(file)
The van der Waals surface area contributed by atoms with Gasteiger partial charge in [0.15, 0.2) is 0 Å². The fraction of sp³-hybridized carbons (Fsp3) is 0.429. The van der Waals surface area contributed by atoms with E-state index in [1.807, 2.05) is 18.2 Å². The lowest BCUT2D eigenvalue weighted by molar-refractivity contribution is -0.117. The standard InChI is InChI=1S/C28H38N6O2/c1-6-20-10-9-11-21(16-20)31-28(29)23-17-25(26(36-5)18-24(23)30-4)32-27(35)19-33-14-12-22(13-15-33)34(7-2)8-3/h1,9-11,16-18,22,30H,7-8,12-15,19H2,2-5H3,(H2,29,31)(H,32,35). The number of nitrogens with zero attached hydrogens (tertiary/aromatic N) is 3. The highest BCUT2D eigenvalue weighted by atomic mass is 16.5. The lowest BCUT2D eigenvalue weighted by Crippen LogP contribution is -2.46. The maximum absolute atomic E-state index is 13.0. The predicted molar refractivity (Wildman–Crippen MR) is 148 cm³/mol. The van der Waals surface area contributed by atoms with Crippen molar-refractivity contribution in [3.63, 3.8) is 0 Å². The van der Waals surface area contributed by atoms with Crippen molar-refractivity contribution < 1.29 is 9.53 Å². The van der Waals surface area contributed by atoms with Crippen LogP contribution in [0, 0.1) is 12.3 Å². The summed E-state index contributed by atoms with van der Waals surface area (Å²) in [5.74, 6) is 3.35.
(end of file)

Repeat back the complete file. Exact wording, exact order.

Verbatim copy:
The van der Waals surface area contributed by atoms with Gasteiger partial charge in [0.15, 0.2) is 0 Å². The fraction of sp³-hybridized carbons (Fsp3) is 0.429. The van der Waals surface area contributed by atoms with E-state index in [1.807, 2.05) is 18.2 Å². The lowest BCUT2D eigenvalue weighted by molar-refractivity contribution is -0.117. The standard InChI is InChI=1S/C28H38N6O2/c1-6-20-10-9-11-21(16-20)31-28(29)23-17-25(26(36-5)18-24(23)30-4)32-27(35)19-33-14-12-22(13-15-33)34(7-2)8-3/h1,9-11,16-18,22,30H,7-8,12-15,19H2,2-5H3,(H2,29,31)(H,32,35). The number of nitrogens with zero attached hydrogens (tertiary/aromatic N) is 3. The highest BCUT2D eigenvalue weighted by atomic mass is 16.5. The lowest BCUT2D eigenvalue weighted by Crippen LogP contribution is -2.46. The maximum absolute atomic E-state index is 13.0. The predicted molar refractivity (Wildman–Crippen MR) is 148 cm³/mol. The van der Waals surface area contributed by atoms with Crippen molar-refractivity contribution in [3.63, 3.8) is 0 Å². The van der Waals surface area contributed by atoms with Crippen molar-refractivity contribution < 1.29 is 9.53 Å². The van der Waals surface area contributed by atoms with Crippen LogP contribution in [0, 0.1) is 12.3 Å². The summed E-state index contributed by atoms with van der Waals surface area (Å²) in [5.74, 6) is 3.35.